By the mid-70s, after decade’s worth (more of less) of comet-like brilliance, British rock royalty found itself in the unfamiliar, contradictory surroundings of middle age. So they turned professional. Records like Who By Numbers, Venus & Mars, Black & Blue, Walls & Bridges, Soap Opera and 461 Ocean Boulevard all demonstrate a triumph of likeable mass entertainment product over willful primativism and boundary pushing art. Post-Sixeventies Rock, if you will.
And then punk came and changed everything forever, not only putting paid to such middle-of-the-road goings on as the above, but laying waste to the entire Judeo-Christian/Capitalistic foundations upon which they were built, leaving the Anarchist utopia with which we’re all familiar in its wake.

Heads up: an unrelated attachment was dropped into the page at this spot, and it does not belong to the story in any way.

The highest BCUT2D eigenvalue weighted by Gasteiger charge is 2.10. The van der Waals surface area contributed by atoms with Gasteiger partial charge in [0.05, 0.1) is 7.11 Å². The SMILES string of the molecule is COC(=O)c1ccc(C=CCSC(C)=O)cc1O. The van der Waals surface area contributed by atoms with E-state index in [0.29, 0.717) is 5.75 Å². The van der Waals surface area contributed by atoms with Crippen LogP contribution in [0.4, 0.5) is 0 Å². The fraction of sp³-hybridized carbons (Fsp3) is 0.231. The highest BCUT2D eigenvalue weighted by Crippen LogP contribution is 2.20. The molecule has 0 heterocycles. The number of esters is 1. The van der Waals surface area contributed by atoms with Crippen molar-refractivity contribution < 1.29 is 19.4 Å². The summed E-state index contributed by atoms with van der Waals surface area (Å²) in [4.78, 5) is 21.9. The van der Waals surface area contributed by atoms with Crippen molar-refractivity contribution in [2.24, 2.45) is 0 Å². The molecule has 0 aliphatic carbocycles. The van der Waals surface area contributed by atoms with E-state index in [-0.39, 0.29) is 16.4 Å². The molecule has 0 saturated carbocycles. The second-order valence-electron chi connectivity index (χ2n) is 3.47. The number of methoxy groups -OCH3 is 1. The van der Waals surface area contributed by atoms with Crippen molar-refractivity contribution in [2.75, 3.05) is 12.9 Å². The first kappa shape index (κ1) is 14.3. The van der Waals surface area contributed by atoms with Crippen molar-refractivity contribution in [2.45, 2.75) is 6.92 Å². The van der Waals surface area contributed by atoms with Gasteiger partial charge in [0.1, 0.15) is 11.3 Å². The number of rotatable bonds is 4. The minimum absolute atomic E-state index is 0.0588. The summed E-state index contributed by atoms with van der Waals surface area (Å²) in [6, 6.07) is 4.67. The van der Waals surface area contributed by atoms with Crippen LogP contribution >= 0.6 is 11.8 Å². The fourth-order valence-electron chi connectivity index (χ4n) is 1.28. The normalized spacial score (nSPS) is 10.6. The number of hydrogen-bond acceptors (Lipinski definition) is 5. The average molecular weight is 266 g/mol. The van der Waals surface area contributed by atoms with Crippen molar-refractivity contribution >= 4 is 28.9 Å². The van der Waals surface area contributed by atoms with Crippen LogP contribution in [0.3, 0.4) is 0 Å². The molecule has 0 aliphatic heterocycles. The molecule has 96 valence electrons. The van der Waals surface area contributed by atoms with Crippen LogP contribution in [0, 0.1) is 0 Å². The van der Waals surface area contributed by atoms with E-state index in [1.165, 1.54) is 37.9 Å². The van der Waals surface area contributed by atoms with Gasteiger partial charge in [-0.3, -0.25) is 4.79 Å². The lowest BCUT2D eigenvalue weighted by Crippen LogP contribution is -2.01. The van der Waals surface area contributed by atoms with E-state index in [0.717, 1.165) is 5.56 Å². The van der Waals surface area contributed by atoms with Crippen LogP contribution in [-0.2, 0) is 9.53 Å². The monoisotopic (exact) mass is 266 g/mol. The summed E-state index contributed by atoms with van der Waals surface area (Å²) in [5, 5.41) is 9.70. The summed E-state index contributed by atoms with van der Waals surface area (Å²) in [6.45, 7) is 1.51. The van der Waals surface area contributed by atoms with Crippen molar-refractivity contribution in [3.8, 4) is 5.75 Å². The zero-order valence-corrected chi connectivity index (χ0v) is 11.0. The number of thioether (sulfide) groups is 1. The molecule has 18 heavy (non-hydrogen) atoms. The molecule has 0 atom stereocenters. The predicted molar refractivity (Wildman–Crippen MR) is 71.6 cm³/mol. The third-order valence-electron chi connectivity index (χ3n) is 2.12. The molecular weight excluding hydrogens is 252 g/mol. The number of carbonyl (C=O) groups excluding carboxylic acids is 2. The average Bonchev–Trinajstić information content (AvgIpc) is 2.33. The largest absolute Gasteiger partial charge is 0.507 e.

I’ve been pretty hard on EC before, but this is a pretty tasty record; it certainly makes more sense than his compilations. I was tempted to write a “news” story entitled CLAPTON’S “SHERIFF” IN NOT-THE-WORST-REGGAE-COVER SHOCK, but thought that TV readers could do just as well in their minds; btw, the winner in my story was a tie between “Tide Is High” by Atomic Kitten and Bony M’s “Rivers of Babylon”.
Another pound from Red Cross yesterday.